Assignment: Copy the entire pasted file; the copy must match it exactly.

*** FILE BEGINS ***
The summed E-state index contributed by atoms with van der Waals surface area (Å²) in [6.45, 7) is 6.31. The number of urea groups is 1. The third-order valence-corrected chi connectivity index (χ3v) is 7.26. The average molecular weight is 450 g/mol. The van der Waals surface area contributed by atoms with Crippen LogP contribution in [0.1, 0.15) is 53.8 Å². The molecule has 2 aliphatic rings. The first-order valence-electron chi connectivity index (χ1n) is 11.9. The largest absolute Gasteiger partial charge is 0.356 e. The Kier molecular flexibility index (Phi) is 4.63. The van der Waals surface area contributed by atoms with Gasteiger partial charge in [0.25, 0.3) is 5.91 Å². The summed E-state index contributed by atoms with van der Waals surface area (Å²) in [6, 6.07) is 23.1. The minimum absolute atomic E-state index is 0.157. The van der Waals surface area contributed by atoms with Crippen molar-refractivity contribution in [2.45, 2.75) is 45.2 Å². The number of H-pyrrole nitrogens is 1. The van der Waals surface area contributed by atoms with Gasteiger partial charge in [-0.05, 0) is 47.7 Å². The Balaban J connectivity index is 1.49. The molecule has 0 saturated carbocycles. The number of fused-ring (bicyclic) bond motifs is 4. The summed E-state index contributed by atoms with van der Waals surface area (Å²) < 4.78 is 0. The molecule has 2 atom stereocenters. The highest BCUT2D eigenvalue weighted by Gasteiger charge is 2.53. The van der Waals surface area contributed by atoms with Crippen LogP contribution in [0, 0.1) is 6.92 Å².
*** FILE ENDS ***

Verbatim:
The summed E-state index contributed by atoms with van der Waals surface area (Å²) in [6.45, 7) is 6.31. The number of urea groups is 1. The third-order valence-corrected chi connectivity index (χ3v) is 7.26. The average molecular weight is 450 g/mol. The van der Waals surface area contributed by atoms with Crippen LogP contribution in [0.1, 0.15) is 53.8 Å². The molecule has 2 aliphatic rings. The first-order valence-electron chi connectivity index (χ1n) is 11.9. The largest absolute Gasteiger partial charge is 0.356 e. The Kier molecular flexibility index (Phi) is 4.63. The van der Waals surface area contributed by atoms with Gasteiger partial charge in [0.25, 0.3) is 5.91 Å². The summed E-state index contributed by atoms with van der Waals surface area (Å²) in [6, 6.07) is 23.1. The minimum absolute atomic E-state index is 0.157. The van der Waals surface area contributed by atoms with Crippen molar-refractivity contribution in [2.45, 2.75) is 45.2 Å². The number of H-pyrrole nitrogens is 1. The van der Waals surface area contributed by atoms with Gasteiger partial charge in [-0.05, 0) is 47.7 Å². The Balaban J connectivity index is 1.49. The molecule has 0 saturated carbocycles. The number of fused-ring (bicyclic) bond motifs is 4. The summed E-state index contributed by atoms with van der Waals surface area (Å²) < 4.78 is 0. The molecule has 2 atom stereocenters. The highest BCUT2D eigenvalue weighted by Gasteiger charge is 2.53. The van der Waals surface area contributed by atoms with Crippen LogP contribution in [0, 0.1) is 6.92 Å².